Archive for December 3rd, 2009

Our family went to see The Blind Side during Thanksgiving week and enjoyed it immensely. I had read Michael Lewis’ book a couple of years ago and enjoyed that a great deal as well. If you haven’t yet seen the movie or read the book, the story is about Michael Oher — a huge young man who grew up in the projects in Memphis and ended up being adopted by a Christian family (Sean and Leigh Ann Touhy) who provide, love, and care for Michael as he struggles through high school and develops into a scholarship football player (eventually signing with Ole Miss after being recruited by nearly every major Division 1 school in the country).

It’s a great story about the power of Christian compassion and love. Is it sappy? Youbetcha! But not in an unreal, manipulative way. This really happened and there are witnesses to confirm it. I liked the movie and would encourage you to see it.

But I’ve heard that some of our “black leaders” (along with some black followers) have found the movie offensive and paternalistic. “So, Michael could never have made it if these rich white people hadn’t taken him in. Well, praise the Lawd, chile! Bless Gawd for all these nice, sensitive white people, savin our chillin from the ghetto and all those terrible influences in the black community.”

Ok. I get it. And yes, I do see how this could be used to make ignorant and uncaring white people feel good about their skin color while ignoring the real story.

But here’s the truth: Michael Oher was deserted by his father and mother. He had no place to go. If it hadn’t been for a Christian woman in Michael’s neighborhood who had compassion for him, and insisted that her son find a place for Michael in a Christian school, he would likely not have survived. And if it hadn’t been for the Touhys, Michael wouldn’t have survived in the Christian school.

Leigh Ann Touhy could have sought out “government assistance” and gotten Michael under the care of “Social Services” if all she had desired was good feelings. She could have written a check. She didn’t have to take Michael into her home or feed him or clothe him or really care about him. But she did. And so did Sean and so did their children. And Michael survived and grew and became fruitful, flourishing under their love, and today is thankful to God for giving him a real father and mother — even though they are rich, white Southerners.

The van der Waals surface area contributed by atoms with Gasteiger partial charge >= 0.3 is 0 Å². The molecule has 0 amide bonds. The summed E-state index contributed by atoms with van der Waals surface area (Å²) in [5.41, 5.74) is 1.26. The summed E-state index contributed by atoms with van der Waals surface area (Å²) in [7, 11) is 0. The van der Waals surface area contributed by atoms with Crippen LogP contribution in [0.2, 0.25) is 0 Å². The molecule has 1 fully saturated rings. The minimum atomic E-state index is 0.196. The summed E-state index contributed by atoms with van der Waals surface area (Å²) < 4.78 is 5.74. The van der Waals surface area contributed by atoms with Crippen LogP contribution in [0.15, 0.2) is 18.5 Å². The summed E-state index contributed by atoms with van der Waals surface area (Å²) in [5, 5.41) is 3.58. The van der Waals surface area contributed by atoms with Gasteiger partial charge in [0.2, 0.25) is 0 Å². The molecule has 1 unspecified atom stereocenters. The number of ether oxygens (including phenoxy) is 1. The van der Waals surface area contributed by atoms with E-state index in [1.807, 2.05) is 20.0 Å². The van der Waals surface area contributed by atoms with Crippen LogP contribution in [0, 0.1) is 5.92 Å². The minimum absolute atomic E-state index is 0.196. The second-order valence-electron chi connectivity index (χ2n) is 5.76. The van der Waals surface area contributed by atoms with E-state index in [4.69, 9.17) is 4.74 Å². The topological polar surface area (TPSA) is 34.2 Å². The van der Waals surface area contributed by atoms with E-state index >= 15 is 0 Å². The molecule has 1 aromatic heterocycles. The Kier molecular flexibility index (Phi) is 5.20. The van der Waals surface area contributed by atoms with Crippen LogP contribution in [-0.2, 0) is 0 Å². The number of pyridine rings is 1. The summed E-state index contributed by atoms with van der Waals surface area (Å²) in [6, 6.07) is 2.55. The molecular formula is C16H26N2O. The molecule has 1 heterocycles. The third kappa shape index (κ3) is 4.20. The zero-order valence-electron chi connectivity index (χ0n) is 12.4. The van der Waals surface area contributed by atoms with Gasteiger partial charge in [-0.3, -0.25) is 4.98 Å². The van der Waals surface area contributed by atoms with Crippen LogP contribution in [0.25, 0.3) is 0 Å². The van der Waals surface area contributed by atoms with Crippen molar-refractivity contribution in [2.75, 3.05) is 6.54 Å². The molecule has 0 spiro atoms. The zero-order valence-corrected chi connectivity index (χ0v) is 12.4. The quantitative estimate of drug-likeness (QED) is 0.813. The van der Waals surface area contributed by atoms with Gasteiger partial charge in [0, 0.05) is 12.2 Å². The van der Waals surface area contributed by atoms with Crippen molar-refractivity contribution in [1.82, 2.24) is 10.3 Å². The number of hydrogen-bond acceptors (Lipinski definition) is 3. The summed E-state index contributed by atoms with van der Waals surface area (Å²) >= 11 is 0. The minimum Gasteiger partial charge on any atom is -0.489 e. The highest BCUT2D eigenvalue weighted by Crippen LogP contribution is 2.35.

If you want to call this sappy sentimentalism, have at it. If you want to view it as an effort to glorify Southern racist culture, knock yourself out. But if you do, know that you’re missing the point of the story.

The story is about the calling God has given His people. This is what we are called to do: care for the broken, the oppressed, the unloved — and by God’s grace be instruments in their healing, protection, and restoration. That’s what The Blind Side is all about. And when you think about it, it’s not really all that unusual after all. God’s people have been doing this sort of thing for over 2,000 years now.

This is who we are. This is what we do. Sean and Leigh Ann had the privilege of doing this for a young man who has become a very gifted professional athlete. The rest of us have the privilege of doing it for those who may remain quite unknown and undistinguished. But the glory is the same — this is how the world is changed.

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